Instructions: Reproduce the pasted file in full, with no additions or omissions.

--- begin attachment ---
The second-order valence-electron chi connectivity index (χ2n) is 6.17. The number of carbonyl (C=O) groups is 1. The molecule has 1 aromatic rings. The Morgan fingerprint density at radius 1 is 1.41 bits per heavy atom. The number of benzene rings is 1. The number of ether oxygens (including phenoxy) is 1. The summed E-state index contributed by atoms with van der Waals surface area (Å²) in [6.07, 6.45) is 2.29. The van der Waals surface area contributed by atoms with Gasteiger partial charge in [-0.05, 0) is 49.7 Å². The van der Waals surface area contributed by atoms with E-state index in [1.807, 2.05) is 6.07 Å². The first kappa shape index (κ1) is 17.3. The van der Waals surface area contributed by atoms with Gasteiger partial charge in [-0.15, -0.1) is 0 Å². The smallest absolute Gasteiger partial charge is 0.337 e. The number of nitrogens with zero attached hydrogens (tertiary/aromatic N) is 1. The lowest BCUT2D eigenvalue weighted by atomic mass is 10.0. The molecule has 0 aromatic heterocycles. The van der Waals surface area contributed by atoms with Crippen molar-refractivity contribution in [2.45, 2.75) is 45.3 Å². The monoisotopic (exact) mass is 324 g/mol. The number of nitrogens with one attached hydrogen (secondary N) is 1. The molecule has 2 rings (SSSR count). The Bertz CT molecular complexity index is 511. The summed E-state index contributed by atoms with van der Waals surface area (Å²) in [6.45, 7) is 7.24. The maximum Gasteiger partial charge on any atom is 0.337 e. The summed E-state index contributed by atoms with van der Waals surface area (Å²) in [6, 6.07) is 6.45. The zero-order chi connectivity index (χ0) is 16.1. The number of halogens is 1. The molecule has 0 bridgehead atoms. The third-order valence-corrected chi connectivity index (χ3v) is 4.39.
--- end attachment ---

The second-order valence-electron chi connectivity index (χ2n) is 6.17. The number of carbonyl (C=O) groups is 1. The molecule has 1 aromatic rings. The Morgan fingerprint density at radius 1 is 1.41 bits per heavy atom. The number of benzene rings is 1. The number of ether oxygens (including phenoxy) is 1. The summed E-state index contributed by atoms with van der Waals surface area (Å²) in [6.07, 6.45) is 2.29. The van der Waals surface area contributed by atoms with Gasteiger partial charge in [-0.05, 0) is 49.7 Å². The van der Waals surface area contributed by atoms with E-state index in [1.807, 2.05) is 6.07 Å². The first kappa shape index (κ1) is 17.3. The van der Waals surface area contributed by atoms with Gasteiger partial charge in [-0.15, -0.1) is 0 Å². The smallest absolute Gasteiger partial charge is 0.337 e. The number of nitrogens with zero attached hydrogens (tertiary/aromatic N) is 1. The lowest BCUT2D eigenvalue weighted by atomic mass is 10.0. The molecule has 0 aromatic heterocycles. The van der Waals surface area contributed by atoms with Crippen molar-refractivity contribution in [2.45, 2.75) is 45.3 Å². The monoisotopic (exact) mass is 324 g/mol. The number of nitrogens with one attached hydrogen (secondary N) is 1. The molecule has 2 rings (SSSR count). The Bertz CT molecular complexity index is 511. The summed E-state index contributed by atoms with van der Waals surface area (Å²) in [6.45, 7) is 7.24. The maximum Gasteiger partial charge on any atom is 0.337 e. The summed E-state index contributed by atoms with van der Waals surface area (Å²) in [6, 6.07) is 6.45. The zero-order chi connectivity index (χ0) is 16.1. The number of halogens is 1. The molecule has 0 bridgehead atoms. The third-order valence-corrected chi connectivity index (χ3v) is 4.39.